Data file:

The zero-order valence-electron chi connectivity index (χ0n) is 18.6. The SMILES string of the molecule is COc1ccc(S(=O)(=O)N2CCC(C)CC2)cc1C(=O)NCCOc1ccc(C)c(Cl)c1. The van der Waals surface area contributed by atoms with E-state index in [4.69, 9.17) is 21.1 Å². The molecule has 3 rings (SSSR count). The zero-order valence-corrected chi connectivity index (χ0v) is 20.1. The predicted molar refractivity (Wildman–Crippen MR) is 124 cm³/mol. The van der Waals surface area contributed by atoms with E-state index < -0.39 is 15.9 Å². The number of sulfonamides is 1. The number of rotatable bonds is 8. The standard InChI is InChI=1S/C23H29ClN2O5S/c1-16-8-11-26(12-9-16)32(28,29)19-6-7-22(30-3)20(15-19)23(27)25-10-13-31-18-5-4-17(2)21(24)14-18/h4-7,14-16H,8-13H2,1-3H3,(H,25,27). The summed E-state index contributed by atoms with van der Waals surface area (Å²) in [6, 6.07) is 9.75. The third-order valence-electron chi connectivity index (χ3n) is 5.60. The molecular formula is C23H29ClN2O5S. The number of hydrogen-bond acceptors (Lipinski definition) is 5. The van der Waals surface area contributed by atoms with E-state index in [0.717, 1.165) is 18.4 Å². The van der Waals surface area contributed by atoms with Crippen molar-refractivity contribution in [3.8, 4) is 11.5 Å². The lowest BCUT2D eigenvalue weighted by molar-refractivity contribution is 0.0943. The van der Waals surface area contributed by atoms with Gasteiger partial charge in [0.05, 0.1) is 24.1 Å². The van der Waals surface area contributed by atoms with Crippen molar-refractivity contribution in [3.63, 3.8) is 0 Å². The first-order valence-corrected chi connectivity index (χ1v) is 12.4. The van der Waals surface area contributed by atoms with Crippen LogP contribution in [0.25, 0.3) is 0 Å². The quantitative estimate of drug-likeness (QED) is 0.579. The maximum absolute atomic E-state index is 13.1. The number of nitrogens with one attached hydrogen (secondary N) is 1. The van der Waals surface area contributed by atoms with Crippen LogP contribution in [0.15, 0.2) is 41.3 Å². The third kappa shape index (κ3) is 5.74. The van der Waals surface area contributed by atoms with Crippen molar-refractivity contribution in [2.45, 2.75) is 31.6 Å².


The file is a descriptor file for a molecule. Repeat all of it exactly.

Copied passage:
The zero-order valence-electron chi connectivity index (χ0n) is 18.6. The SMILES string of the molecule is COc1ccc(S(=O)(=O)N2CCC(C)CC2)cc1C(=O)NCCOc1ccc(C)c(Cl)c1. The van der Waals surface area contributed by atoms with E-state index in [4.69, 9.17) is 21.1 Å². The molecule has 3 rings (SSSR count). The zero-order valence-corrected chi connectivity index (χ0v) is 20.1. The predicted molar refractivity (Wildman–Crippen MR) is 124 cm³/mol. The van der Waals surface area contributed by atoms with E-state index < -0.39 is 15.9 Å². The number of sulfonamides is 1. The number of rotatable bonds is 8. The standard InChI is InChI=1S/C23H29ClN2O5S/c1-16-8-11-26(12-9-16)32(28,29)19-6-7-22(30-3)20(15-19)23(27)25-10-13-31-18-5-4-17(2)21(24)14-18/h4-7,14-16H,8-13H2,1-3H3,(H,25,27). The summed E-state index contributed by atoms with van der Waals surface area (Å²) in [6, 6.07) is 9.75. The third-order valence-electron chi connectivity index (χ3n) is 5.60. The molecular formula is C23H29ClN2O5S. The number of hydrogen-bond acceptors (Lipinski definition) is 5. The van der Waals surface area contributed by atoms with E-state index in [0.717, 1.165) is 18.4 Å². The van der Waals surface area contributed by atoms with Crippen molar-refractivity contribution in [3.8, 4) is 11.5 Å². The lowest BCUT2D eigenvalue weighted by molar-refractivity contribution is 0.0943. The van der Waals surface area contributed by atoms with Gasteiger partial charge in [0.05, 0.1) is 24.1 Å². The van der Waals surface area contributed by atoms with Crippen molar-refractivity contribution in [3.63, 3.8) is 0 Å². The first-order valence-corrected chi connectivity index (χ1v) is 12.4. The van der Waals surface area contributed by atoms with Crippen LogP contribution in [0.25, 0.3) is 0 Å². The quantitative estimate of drug-likeness (QED) is 0.579. The maximum absolute atomic E-state index is 13.1. The number of nitrogens with one attached hydrogen (secondary N) is 1. The van der Waals surface area contributed by atoms with Crippen LogP contribution in [0.15, 0.2) is 41.3 Å². The third kappa shape index (κ3) is 5.74. The van der Waals surface area contributed by atoms with Crippen molar-refractivity contribution in [2.45, 2.75) is 31.6 Å².